Monday, April 04, 2005

Going underground

In the spirit of Annie Mole, a few questions on life, the universe and everything, which occur to me when travelling on the tube.

Why does every busker choose to sing Bob Marley's "Redemption Song"?

If there are so many struggling singers and stand up comedians trying to make it in London, why don't they just get jobs as tube drivers for 20k+, impress their captive audience with their wit and/or musicality, and hope some media types notice them? Rather than temping in a god awful office and getting heckled in the back room of a pub for £30 a time (obviously the musicins would have to be singers with a recorded backing track in their cabs; I don't suppose it would be a useful career tip for a guitarist).

Where do the people selling The Evening Standard outside the stations learn that strange call? Joey Deacon spent years trying to have his speech understood, to have some dignity, and then people with relatively normal diction try to sound like that. How would they like it if a load of Blue Peter presenters came round to patronise them, and throw their shoe into The Thames, eh? If you're under 30, you won't understand, but you might like to go here for a history lesson. He was actually quite an admirable person who wrote his autobiography against amazing odds. Ooh...the website is a bit politically incorrect. I'll get comments. Are these jobs advertised? Do they make you do it at the interview?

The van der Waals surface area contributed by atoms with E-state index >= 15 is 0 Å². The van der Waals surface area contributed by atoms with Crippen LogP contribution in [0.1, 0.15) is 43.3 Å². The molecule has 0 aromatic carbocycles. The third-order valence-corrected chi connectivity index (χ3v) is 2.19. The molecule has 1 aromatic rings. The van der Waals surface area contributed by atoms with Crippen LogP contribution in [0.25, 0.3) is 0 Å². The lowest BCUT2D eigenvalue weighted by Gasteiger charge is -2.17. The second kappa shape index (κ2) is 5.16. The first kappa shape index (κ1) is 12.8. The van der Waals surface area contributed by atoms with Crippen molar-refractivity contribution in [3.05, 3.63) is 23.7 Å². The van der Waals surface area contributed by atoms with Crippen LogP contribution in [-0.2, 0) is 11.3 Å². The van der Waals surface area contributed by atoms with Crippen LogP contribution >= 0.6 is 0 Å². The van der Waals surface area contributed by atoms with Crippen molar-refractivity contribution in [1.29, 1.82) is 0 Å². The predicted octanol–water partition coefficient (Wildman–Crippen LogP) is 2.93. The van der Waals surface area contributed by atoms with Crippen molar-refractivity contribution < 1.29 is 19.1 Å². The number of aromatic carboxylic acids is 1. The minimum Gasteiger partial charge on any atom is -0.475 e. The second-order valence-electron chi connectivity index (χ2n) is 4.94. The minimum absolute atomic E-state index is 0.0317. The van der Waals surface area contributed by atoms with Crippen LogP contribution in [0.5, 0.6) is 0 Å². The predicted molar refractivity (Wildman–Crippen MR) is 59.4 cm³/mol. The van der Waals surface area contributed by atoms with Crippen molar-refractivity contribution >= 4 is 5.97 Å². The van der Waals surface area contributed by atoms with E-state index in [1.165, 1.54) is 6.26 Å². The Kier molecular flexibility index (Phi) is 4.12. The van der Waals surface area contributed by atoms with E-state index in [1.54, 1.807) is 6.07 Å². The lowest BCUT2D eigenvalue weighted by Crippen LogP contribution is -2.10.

Where do the tubes go at night? do they just stop in a random station, or is there a big depot?

If we had 24 hour tubes, as some people have suggested, would homeless people beg for the tube fare, and then just go round and round, sleeping for the night? Do some of them maybe do this on cold days?


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